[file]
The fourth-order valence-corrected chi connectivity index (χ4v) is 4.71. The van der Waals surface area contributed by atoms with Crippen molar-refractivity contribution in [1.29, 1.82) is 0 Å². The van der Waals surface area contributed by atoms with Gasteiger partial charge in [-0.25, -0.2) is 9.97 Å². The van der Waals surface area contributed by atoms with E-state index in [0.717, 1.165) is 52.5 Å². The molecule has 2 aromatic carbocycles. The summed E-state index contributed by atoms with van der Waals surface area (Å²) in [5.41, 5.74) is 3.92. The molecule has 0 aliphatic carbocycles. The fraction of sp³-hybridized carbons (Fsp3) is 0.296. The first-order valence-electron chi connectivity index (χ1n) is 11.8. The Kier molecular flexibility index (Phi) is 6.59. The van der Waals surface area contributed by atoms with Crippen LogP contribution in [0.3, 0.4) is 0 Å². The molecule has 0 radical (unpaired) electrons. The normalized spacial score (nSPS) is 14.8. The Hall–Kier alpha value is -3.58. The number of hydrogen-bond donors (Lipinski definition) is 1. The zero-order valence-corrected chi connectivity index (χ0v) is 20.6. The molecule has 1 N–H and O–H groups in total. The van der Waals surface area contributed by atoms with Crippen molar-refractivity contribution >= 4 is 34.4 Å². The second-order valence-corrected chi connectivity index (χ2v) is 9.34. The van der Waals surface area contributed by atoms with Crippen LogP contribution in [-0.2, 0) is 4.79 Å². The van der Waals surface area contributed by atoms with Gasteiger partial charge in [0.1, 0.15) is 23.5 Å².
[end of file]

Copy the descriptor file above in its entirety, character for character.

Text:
The fourth-order valence-corrected chi connectivity index (χ4v) is 4.71. The van der Waals surface area contributed by atoms with Crippen molar-refractivity contribution in [1.29, 1.82) is 0 Å². The van der Waals surface area contributed by atoms with Gasteiger partial charge in [-0.25, -0.2) is 9.97 Å². The van der Waals surface area contributed by atoms with E-state index in [0.717, 1.165) is 52.5 Å². The molecule has 2 aromatic carbocycles. The summed E-state index contributed by atoms with van der Waals surface area (Å²) in [5.41, 5.74) is 3.92. The molecule has 0 aliphatic carbocycles. The fraction of sp³-hybridized carbons (Fsp3) is 0.296. The first-order valence-electron chi connectivity index (χ1n) is 11.8. The Kier molecular flexibility index (Phi) is 6.59. The van der Waals surface area contributed by atoms with Crippen LogP contribution in [0.3, 0.4) is 0 Å². The molecule has 0 radical (unpaired) electrons. The normalized spacial score (nSPS) is 14.8. The Hall–Kier alpha value is -3.58. The number of hydrogen-bond donors (Lipinski definition) is 1. The zero-order valence-corrected chi connectivity index (χ0v) is 20.6. The molecule has 1 N–H and O–H groups in total. The van der Waals surface area contributed by atoms with Crippen molar-refractivity contribution >= 4 is 34.4 Å². The second-order valence-corrected chi connectivity index (χ2v) is 9.34. The van der Waals surface area contributed by atoms with Crippen LogP contribution in [-0.2, 0) is 4.79 Å². The van der Waals surface area contributed by atoms with Gasteiger partial charge in [0.1, 0.15) is 23.5 Å².